Posts Tagged ‘Ellen Bristol’

[Podcast] Much of what we do in fundraising is counterproductive

Regrettably, history and results show we do a lot in fundraising that is counterproductive. We recorded a podcast with Ellen Bristol, author of Fundraising the SMART Way, which provides you with tactics from the classic disciplines of performance management.

The SMART Way is a methodology containing the guidelines, benchmarks, reporting methods, performance metrics, analytics and business intelligence needed to generate fundraising results. Highlights include improving time management through prospect-rating, managing move opportunities, and using root-cause analysis to optimize efficiency and connectivity to the mission.

Ellen Bristol’s Fundraising the SMART Way involves revolutionizing the way fundraising is managed versus the way fundraising is done. Bristol contends that if you apply her process management principles, you can greatly increase your productivity and sustainability.

According to Bristol, this process entails 1) identifying the results desired from the fundraising effort, 2) establishing performance targets and indicators, 3) developing methods of doing it that honor the organization’s values, and 4) holding the “do-ers” accountable.

We asked Ellen Bristol to talk about what exactly she means by characterizing many of our fundraising efforts as counterproductive: Ellen Bristol on counterproductive fundraising

We also asked Bristol to explain why the performing management approach is more effective for fundraisers, volunteers and leadership: Performance management and engagement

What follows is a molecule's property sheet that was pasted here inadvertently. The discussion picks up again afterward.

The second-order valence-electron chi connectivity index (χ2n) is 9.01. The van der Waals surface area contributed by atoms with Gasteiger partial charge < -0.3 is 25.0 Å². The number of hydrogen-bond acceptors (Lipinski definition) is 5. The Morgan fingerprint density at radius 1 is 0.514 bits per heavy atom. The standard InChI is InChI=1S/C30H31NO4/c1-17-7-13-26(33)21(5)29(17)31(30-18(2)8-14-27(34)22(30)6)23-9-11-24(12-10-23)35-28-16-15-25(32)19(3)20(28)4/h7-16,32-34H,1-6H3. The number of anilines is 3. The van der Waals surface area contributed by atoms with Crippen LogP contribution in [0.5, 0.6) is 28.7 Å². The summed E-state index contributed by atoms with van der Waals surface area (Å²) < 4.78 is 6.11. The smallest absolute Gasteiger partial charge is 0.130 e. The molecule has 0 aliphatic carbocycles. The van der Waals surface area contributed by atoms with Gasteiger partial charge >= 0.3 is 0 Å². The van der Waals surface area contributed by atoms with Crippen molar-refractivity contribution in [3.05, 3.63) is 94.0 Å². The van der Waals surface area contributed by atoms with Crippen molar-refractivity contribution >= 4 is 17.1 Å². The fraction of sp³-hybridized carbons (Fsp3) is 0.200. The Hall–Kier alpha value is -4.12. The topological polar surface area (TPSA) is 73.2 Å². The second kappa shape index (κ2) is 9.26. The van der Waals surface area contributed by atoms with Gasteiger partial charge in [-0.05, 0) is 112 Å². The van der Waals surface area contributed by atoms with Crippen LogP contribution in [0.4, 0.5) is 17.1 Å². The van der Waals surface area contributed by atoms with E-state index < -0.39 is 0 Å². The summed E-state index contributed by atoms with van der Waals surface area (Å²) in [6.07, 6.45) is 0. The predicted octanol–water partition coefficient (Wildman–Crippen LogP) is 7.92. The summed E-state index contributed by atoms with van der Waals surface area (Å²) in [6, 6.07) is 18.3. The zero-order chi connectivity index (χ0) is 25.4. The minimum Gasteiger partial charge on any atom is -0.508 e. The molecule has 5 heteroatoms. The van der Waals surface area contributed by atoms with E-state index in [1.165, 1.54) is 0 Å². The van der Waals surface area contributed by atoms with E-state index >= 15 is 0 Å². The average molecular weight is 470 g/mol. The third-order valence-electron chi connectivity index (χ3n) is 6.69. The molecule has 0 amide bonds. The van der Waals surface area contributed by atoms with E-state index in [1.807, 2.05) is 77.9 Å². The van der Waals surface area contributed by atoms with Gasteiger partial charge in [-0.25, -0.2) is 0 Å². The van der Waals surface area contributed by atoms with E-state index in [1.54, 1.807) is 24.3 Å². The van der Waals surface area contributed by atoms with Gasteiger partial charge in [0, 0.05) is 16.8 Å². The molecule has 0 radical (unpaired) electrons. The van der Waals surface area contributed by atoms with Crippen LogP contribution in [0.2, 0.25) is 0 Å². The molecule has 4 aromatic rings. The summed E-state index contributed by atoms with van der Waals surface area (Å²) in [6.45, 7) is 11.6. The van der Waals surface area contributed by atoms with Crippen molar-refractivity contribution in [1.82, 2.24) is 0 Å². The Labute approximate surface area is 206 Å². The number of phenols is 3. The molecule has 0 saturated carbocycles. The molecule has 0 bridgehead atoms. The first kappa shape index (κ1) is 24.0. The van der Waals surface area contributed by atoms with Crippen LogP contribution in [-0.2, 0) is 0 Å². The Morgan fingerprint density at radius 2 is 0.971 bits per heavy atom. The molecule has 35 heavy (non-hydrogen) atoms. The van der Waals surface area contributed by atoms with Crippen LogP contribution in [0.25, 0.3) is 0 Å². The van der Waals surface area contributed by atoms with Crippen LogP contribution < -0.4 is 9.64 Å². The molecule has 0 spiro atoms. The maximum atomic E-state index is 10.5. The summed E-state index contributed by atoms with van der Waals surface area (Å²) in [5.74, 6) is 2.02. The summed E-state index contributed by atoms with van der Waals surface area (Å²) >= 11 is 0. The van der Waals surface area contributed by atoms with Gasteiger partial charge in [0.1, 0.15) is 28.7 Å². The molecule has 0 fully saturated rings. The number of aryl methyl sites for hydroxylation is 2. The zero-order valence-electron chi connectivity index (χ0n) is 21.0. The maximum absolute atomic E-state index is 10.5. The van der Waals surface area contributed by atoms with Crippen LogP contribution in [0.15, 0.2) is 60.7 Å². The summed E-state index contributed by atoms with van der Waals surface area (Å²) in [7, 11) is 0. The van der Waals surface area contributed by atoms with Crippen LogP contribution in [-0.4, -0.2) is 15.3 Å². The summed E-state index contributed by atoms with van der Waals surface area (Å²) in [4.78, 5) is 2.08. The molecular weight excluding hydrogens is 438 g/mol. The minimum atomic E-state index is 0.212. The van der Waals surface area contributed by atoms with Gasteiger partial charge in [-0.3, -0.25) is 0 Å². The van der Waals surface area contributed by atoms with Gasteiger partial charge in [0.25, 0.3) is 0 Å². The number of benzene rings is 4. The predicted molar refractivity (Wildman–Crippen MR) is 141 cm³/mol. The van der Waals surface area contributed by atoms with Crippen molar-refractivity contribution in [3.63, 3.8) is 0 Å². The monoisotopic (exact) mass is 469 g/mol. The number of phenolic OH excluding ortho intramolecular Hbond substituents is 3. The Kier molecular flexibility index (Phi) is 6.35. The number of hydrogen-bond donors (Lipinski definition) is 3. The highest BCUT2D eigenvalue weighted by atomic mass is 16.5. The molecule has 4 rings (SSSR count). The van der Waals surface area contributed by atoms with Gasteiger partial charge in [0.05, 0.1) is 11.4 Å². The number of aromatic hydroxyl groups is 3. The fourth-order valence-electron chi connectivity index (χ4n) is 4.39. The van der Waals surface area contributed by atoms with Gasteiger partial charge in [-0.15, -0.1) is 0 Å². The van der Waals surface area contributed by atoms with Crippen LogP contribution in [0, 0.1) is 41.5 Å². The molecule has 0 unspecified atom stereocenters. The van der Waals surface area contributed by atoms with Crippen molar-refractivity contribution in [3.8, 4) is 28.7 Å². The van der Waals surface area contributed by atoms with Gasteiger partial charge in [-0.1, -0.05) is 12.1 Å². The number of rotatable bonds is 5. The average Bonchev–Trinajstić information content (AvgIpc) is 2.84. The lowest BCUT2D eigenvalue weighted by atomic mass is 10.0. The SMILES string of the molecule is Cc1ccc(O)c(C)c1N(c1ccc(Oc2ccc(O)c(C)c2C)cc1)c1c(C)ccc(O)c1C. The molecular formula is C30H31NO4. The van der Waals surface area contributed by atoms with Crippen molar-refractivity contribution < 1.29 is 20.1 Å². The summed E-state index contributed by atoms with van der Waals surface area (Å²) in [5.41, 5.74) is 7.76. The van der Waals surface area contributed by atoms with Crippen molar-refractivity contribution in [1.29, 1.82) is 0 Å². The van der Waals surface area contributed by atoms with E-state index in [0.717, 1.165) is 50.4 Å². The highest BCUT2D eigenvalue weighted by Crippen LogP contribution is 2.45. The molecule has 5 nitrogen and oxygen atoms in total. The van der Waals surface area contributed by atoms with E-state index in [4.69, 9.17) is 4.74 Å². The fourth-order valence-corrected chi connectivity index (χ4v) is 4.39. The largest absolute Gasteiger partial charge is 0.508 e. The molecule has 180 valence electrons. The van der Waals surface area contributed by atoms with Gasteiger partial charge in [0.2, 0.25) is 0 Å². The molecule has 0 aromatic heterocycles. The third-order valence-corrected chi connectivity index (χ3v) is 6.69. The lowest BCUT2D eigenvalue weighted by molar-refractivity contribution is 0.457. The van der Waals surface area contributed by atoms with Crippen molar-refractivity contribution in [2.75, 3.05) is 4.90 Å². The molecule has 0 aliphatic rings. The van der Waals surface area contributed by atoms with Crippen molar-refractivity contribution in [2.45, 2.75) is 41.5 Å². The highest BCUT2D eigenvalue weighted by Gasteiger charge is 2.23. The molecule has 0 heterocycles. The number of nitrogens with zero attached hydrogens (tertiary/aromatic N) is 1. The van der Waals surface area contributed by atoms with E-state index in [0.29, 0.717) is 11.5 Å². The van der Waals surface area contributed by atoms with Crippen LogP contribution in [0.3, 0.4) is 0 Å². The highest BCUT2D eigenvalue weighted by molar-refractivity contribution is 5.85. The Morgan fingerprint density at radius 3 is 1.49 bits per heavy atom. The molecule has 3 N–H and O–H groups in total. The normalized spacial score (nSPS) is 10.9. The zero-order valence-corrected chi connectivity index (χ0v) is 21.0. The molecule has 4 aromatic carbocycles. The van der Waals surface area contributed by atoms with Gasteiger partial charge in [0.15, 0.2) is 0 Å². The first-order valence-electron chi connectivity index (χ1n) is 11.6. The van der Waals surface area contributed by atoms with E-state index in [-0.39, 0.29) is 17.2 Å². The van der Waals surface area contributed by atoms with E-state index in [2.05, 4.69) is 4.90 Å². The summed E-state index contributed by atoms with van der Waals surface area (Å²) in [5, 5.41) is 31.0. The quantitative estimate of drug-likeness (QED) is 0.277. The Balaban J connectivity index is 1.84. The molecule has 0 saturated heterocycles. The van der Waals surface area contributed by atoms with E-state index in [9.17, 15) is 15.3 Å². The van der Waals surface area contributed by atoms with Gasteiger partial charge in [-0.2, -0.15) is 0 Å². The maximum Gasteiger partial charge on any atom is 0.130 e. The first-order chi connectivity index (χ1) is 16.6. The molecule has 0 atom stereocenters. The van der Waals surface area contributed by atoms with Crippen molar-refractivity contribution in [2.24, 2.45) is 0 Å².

Learn more about Bristol’s Leaky Bucket Study and how the results apply to you. Find Ellen Bristol on Facebook and Twitter @BristolStrategyGroup or at

Learn more about Fundraising the SMART Way and other related books and summaries.

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CausePlanet’s Choice Awards–Top Books for nonprofits from 2014

Here they are — our favorites from 2014. We read so many compelling, insightful books last year on a variety of essential topics, but the final choices came down to originality and applicability.

Each of our Choice Book Awards had either a fresh perspective on an imperative competency or broadened our thinking by tackling new territory. Additionally, all the authors brought their content to life through helpful case stories, exhibits, tools and evidence. These favorites are sure to help you work smarter; we hope you delve into them soon.

CausePlanet’s Top Five Choice Awards from 2014:

1) Fundraising the Smart Way: Predictable, Consistent Income Growth for Your Charity + Website by Ellen Bristol